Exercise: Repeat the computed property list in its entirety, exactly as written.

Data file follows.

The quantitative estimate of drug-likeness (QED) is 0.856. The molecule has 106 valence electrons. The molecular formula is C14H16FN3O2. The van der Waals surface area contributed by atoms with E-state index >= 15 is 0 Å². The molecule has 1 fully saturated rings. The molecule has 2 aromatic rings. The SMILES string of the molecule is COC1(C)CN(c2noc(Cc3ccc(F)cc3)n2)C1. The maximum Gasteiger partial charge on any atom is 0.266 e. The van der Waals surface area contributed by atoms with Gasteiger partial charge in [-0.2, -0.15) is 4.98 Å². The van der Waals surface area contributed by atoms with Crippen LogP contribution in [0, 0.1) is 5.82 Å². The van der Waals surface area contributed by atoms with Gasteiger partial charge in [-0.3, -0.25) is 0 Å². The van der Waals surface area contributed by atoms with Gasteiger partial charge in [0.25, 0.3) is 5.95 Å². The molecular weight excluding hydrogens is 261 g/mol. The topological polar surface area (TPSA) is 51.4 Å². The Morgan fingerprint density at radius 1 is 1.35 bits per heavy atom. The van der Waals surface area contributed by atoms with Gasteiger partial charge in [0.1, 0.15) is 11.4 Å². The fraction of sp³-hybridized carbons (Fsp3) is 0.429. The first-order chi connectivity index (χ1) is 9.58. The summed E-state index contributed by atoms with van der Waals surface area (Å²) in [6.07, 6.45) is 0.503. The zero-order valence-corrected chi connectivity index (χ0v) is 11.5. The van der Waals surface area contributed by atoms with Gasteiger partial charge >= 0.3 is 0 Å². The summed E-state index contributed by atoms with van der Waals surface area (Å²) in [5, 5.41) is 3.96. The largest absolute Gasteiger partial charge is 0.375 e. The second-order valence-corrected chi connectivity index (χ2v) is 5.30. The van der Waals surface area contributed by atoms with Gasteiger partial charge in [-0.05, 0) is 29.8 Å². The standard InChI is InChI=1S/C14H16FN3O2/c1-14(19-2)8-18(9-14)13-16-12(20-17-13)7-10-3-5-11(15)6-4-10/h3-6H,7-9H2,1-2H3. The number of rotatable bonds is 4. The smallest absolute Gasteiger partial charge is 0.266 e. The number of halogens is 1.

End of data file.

The quantitative estimate of drug-likeness (QED) is 0.856. The molecule has 106 valence electrons. The molecular formula is C14H16FN3O2. The van der Waals surface area contributed by atoms with E-state index >= 15 is 0 Å². The molecule has 1 fully saturated rings. The molecule has 2 aromatic rings. The SMILES string of the molecule is COC1(C)CN(c2noc(Cc3ccc(F)cc3)n2)C1. The maximum Gasteiger partial charge on any atom is 0.266 e. The van der Waals surface area contributed by atoms with Gasteiger partial charge in [-0.2, -0.15) is 4.98 Å². The van der Waals surface area contributed by atoms with Crippen LogP contribution in [0, 0.1) is 5.82 Å². The van der Waals surface area contributed by atoms with Gasteiger partial charge in [-0.3, -0.25) is 0 Å². The van der Waals surface area contributed by atoms with Gasteiger partial charge in [0.25, 0.3) is 5.95 Å². The molecular weight excluding hydrogens is 261 g/mol. The topological polar surface area (TPSA) is 51.4 Å². The Morgan fingerprint density at radius 1 is 1.35 bits per heavy atom. The van der Waals surface area contributed by atoms with Gasteiger partial charge in [0.1, 0.15) is 11.4 Å². The fraction of sp³-hybridized carbons (Fsp3) is 0.429. The first-order chi connectivity index (χ1) is 9.58. The summed E-state index contributed by atoms with van der Waals surface area (Å²) in [6.07, 6.45) is 0.503. The zero-order valence-corrected chi connectivity index (χ0v) is 11.5. The van der Waals surface area contributed by atoms with Gasteiger partial charge >= 0.3 is 0 Å². The summed E-state index contributed by atoms with van der Waals surface area (Å²) in [5, 5.41) is 3.96. The largest absolute Gasteiger partial charge is 0.375 e. The second-order valence-corrected chi connectivity index (χ2v) is 5.30. The van der Waals surface area contributed by atoms with Gasteiger partial charge in [-0.05, 0) is 29.8 Å². The standard InChI is InChI=1S/C14H16FN3O2/c1-14(19-2)8-18(9-14)13-16-12(20-17-13)7-10-3-5-11(15)6-4-10/h3-6H,7-9H2,1-2H3. The number of rotatable bonds is 4. The smallest absolute Gasteiger partial charge is 0.266 e. The number of halogens is 1.